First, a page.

Lesson 9 slides: Pointers

Report
Lesson 9
Pointers
CS 1 Lesson 9 -- John Cole
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Pointers in Wonderland
• The name of the song is called ‘Haddock’s
Eyes’.” “Oh, that’s the name of the song, is
it?” Alice said, trying to feel interested. “No,
you don’t understand,” the Knight said,
looking a little vexed. “That’s what the name
of the song is called. The name really is ‘The
Aged Aged Man’.”
CS 1 Lesson 9 -- John Cole
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Pointers in Wonderland
• If a variable is the name of a memory location,
then a pointer is the name of the name of a
memory location.
CS 1 Lesson 9 -- John Cole
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These are Pointers Too
CS 1 Lesson 9 -- John Cole
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Getting the Address of a Variable
• Each variable in a program is stored at a
unique address
• Use the address operator & to get the address
of a variable:
int num = -99;
cout << &num; // prints address
// in hexadecimal
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Pointer Variables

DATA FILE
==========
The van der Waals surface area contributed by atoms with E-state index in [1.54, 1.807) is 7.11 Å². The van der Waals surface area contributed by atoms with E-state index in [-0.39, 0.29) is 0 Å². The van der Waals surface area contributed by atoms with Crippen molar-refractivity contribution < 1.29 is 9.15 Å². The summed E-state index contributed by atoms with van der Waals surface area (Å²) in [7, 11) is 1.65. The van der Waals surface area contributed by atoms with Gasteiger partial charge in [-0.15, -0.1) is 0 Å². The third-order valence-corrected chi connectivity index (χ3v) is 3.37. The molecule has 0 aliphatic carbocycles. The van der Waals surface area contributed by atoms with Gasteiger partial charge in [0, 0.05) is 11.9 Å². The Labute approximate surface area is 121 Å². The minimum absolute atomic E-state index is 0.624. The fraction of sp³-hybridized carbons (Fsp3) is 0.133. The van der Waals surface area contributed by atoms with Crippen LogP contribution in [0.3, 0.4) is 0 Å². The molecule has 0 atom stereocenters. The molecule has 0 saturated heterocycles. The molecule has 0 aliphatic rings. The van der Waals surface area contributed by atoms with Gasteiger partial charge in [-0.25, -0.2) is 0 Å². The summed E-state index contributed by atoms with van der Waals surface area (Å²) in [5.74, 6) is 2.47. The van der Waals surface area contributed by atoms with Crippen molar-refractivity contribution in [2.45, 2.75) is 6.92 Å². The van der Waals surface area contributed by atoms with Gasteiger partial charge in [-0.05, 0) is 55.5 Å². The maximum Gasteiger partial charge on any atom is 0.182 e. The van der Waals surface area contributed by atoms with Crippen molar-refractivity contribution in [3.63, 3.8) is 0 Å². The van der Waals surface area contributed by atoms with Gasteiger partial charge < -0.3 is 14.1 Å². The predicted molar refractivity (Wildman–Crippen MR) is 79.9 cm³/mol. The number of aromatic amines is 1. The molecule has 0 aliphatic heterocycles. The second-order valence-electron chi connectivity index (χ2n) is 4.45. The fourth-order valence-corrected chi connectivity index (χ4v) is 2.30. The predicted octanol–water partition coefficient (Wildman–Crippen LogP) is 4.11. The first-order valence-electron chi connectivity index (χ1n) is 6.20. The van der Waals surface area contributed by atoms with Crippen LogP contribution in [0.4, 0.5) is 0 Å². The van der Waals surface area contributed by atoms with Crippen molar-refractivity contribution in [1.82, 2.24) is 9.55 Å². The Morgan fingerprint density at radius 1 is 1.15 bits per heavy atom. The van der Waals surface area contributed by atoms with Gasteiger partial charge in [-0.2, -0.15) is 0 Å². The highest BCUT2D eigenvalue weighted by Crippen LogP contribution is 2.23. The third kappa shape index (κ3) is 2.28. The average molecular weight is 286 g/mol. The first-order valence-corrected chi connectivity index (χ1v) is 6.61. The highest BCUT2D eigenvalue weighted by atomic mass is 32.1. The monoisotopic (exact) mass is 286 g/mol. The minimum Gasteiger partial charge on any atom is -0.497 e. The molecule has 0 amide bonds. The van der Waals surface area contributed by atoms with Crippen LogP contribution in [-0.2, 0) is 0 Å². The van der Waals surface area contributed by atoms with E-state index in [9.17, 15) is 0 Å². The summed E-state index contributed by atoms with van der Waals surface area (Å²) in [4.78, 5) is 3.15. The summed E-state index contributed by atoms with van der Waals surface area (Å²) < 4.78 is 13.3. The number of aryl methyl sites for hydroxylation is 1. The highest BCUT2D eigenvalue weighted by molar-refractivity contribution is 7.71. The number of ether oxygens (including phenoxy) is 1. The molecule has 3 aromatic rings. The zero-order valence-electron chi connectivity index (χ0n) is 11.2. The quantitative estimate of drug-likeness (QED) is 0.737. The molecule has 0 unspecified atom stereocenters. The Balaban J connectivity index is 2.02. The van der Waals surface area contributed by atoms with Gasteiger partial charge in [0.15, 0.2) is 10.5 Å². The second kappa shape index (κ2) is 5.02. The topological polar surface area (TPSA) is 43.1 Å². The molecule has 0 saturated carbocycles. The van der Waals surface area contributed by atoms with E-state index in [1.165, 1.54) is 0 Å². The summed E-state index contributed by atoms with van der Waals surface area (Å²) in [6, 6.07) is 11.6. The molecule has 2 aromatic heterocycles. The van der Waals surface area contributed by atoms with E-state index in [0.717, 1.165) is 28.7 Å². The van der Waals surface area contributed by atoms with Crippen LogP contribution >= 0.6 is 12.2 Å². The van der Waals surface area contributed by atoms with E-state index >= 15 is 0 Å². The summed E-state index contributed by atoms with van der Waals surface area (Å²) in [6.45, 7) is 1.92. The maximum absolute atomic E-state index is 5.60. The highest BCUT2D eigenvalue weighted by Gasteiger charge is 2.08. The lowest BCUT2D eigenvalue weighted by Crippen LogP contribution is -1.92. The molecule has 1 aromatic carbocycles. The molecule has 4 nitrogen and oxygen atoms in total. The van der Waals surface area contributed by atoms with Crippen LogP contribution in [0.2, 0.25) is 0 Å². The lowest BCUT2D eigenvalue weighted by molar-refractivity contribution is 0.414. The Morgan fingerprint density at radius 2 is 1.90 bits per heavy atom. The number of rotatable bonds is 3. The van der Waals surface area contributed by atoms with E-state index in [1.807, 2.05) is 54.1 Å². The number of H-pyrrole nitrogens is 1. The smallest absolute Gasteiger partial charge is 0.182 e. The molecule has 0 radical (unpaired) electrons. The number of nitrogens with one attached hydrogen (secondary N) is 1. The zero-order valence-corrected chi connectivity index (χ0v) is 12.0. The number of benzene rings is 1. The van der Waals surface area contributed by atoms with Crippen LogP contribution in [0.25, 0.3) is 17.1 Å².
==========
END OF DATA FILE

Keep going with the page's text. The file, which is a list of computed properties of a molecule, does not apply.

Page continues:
• Pointer variable : Often just called a pointer,
it's a variable that holds an address
• Because a pointer variable holds the address
of another piece of data, it "points" to the
data. It isn’t the data, it’s the name of the
name of the data.
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Something Like Pointers: Arrays
• We have already worked with something
similar to pointers, when we learned to pass
arrays as arguments to functions.
• For example, suppose we use this statement
to pass the array numbers to the
showValues function:
showValues(numbers, SIZE);
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Something Like Pointers: Arrays
The values parameter, in the showValues
function, points to the numbers array.
C++ automatically stores
the address of numbers in
the values parameter.
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Something Like Pointers:
Reference Variables
• We have also worked with something like pointers